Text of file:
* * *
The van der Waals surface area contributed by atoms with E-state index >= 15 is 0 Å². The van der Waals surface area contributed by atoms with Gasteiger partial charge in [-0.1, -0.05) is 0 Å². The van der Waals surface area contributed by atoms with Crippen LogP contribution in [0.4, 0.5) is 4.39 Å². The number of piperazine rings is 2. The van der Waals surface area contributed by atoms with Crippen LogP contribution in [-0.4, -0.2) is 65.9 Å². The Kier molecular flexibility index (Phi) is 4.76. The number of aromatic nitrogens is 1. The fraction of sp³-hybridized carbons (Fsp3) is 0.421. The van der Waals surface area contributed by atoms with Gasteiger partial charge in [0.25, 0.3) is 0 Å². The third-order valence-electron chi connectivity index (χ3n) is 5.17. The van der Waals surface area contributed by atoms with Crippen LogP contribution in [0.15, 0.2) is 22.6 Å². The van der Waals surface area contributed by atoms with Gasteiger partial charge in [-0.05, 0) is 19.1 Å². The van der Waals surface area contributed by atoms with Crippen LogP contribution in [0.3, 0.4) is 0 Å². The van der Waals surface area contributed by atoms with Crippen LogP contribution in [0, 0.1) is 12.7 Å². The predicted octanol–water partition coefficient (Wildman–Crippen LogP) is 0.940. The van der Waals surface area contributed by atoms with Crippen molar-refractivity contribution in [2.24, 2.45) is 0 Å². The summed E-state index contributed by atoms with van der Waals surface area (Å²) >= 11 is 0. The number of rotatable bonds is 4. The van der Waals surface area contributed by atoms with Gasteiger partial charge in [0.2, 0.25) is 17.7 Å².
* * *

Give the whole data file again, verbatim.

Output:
The van der Waals surface area contributed by atoms with E-state index >= 15 is 0 Å². The van der Waals surface area contributed by atoms with Gasteiger partial charge in [-0.1, -0.05) is 0 Å². The van der Waals surface area contributed by atoms with Crippen LogP contribution in [0.4, 0.5) is 4.39 Å². The number of piperazine rings is 2. The van der Waals surface area contributed by atoms with Crippen LogP contribution in [-0.4, -0.2) is 65.9 Å². The Kier molecular flexibility index (Phi) is 4.76. The number of aromatic nitrogens is 1. The fraction of sp³-hybridized carbons (Fsp3) is 0.421. The van der Waals surface area contributed by atoms with Gasteiger partial charge in [0.25, 0.3) is 0 Å². The third-order valence-electron chi connectivity index (χ3n) is 5.17. The van der Waals surface area contributed by atoms with Crippen LogP contribution in [0.15, 0.2) is 22.6 Å². The van der Waals surface area contributed by atoms with Gasteiger partial charge in [-0.05, 0) is 19.1 Å². The van der Waals surface area contributed by atoms with Crippen LogP contribution in [0.3, 0.4) is 0 Å². The van der Waals surface area contributed by atoms with Crippen LogP contribution in [0, 0.1) is 12.7 Å². The predicted octanol–water partition coefficient (Wildman–Crippen LogP) is 0.940. The van der Waals surface area contributed by atoms with Crippen molar-refractivity contribution in [2.24, 2.45) is 0 Å². The summed E-state index contributed by atoms with van der Waals surface area (Å²) >= 11 is 0. The number of rotatable bonds is 4. The van der Waals surface area contributed by atoms with Gasteiger partial charge in [0.2, 0.25) is 17.7 Å².